SPEEDWAY, IN, AUG 27 - The majority of the MotoGP riders held a crisis meeting at the Red Bull Indianapolis Grand Prix on the situation in Motegi early Saturday evening, though they disbanded without any concrete resolution as the race continues to draw near.The Japanese Grand Prix was originally scheduled for April 24, but was postponed until Oct. 2 by the earthquake and tsunami that devastated northeastern Japan and caused damage throughout the island nation. The greatest damage was to the Fukushima nuclear power plant, which leaked radiation and was unstable in the days immediately following the accident. Recent radiation readings around Motegi are often similar to those in Tokyo, and well below acceptable levels, though that's of little comfort to many of the riders, who don't trust the government's information. Nor do they trust the study commissioned by Dorna by ARPA, an Italian company, on their behalf. The study revealed that radiation wasn't an issue, but many of the riders continue to have doubts. Some, including Ducati Marlboro's Valentino Rossi, are worried about the stability of the core of the nuclear reactor.All of the MotoGP riders, with a few exceptions, met in Rossi's Prevost motorhome just inside the Indianapolis Motor Speedway paddock. Among those not attending were Monster Yamaha Tech 3's Cal Crutchlow, and San Carlo Honda Gresini's Marco Simoncelli and Hiroshi Aoyama. Pramac Racing Ducati's Randy de Puniet left the meeting early. Ducati Marlboro's Nicky Hayden arrived late, but stayed to the end. The MotoGP riders were joined by 125cc rider Hector Faubel and Moto2 rider, and Czech GP winner, Andrea Iannone.The meeting began around 6:10 p.m. and broke up around 7:20 p.m. when the riders scattered, mostly without comment. Yamaha's Jorge Lorenzo and Repsol Honda's Casey Stoner stayed on for a few minutes after Rossi sped away on his scooter to his garage.The riders discussed, among other things, the possible penalties for not attending the Japanese GP, which is now a month away. They discovered that the consequences were different for every rider and every team. At the end of the night nothing was resolved, according to one of the riders, with no further discussions planned. Some of the riders had earlier discussed the situation in Motegi during Friday's safety commission meeting, but that meeting didn't result in a resolution. "The situation remains like this and we discussed just a bit, but we didn't speak directly to Carmelo (Ezpeleta), but I think the situation is what you already know," Rossi said following his 14th place qualifying effort. Stoner, when asked about it following the front row press conference said, "Still up in the air, so that's it."Most of the riders had been quizzed on their views on Thursday, with near unanimity that racing at the Twin Ring Motegi circuit was unwise."We can't know the true story and so we are scared," Repsol Honda's Andrea Dovizioso said, adding that he had "question marks" about the validity of the research which was done on behalf of the riders by a company hired by Dorna."I think it's a question of trust," Yamaha's Jorge Lorenzo said, adding that he's heard both sides of the argument, that Motegi is safe and that it's unsafe. He repeated, "It's a question of trust."Rossi had good reason to rush off to his garage. He'd qualified a dispiriting 14th after crashing his number one bike early in the qualifying session."Very difficult, we are very sad because we hoped we could perform the performance of the last two races in Brno and Laguna," he said. "This morning it was not so bad, but unfortunately this afternoon I had a crash at the beginning and I damaged the good bike and especially two new tires, so I had to go without he other bike and it was a little bit difficult. Also, I had to use the harder tire and I lost the feeling with the bike and at the end I am very much behind."The higher afternoon temperatures had an adverse affect on the steering of the Ducati GP11.1. Rossi said that up until the track temperature is 30C he "can ride the bike and I have a good feeling with the front, but when the temperature is going up, going to 50C, I start to always push too much, especially the left side, and I cannot ride well, because every time I have the feeling if can push more I lose the front, so it was a very bad practice, unfortunately. Especially because the last two races was less bad and this morning we find a good setting and I was not so far this morning from the other guys, so I expect I can be in the second or third row but like this, always more difficult."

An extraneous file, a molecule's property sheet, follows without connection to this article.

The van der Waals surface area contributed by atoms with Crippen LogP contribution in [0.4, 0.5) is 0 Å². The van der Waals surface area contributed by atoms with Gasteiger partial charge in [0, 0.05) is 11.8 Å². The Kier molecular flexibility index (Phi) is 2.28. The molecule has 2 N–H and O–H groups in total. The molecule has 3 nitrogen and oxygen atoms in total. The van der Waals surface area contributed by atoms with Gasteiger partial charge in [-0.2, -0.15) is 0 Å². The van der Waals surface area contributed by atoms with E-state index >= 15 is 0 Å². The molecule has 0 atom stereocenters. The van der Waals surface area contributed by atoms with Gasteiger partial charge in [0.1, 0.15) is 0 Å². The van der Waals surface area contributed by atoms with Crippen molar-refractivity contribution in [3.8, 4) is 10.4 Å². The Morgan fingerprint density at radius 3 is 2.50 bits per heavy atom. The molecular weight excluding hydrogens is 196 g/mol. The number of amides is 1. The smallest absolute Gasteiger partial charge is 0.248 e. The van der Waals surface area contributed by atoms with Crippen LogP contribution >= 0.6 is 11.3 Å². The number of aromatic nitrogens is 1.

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Henny Ray Abrams | Contributing Editor

Abrams is the longest-serving contributor at Cycle News. Over the course of his 35-some years of writing and shooting photos, he’s covered events from MotoGP to the Motocross World Championship - and everything in between.

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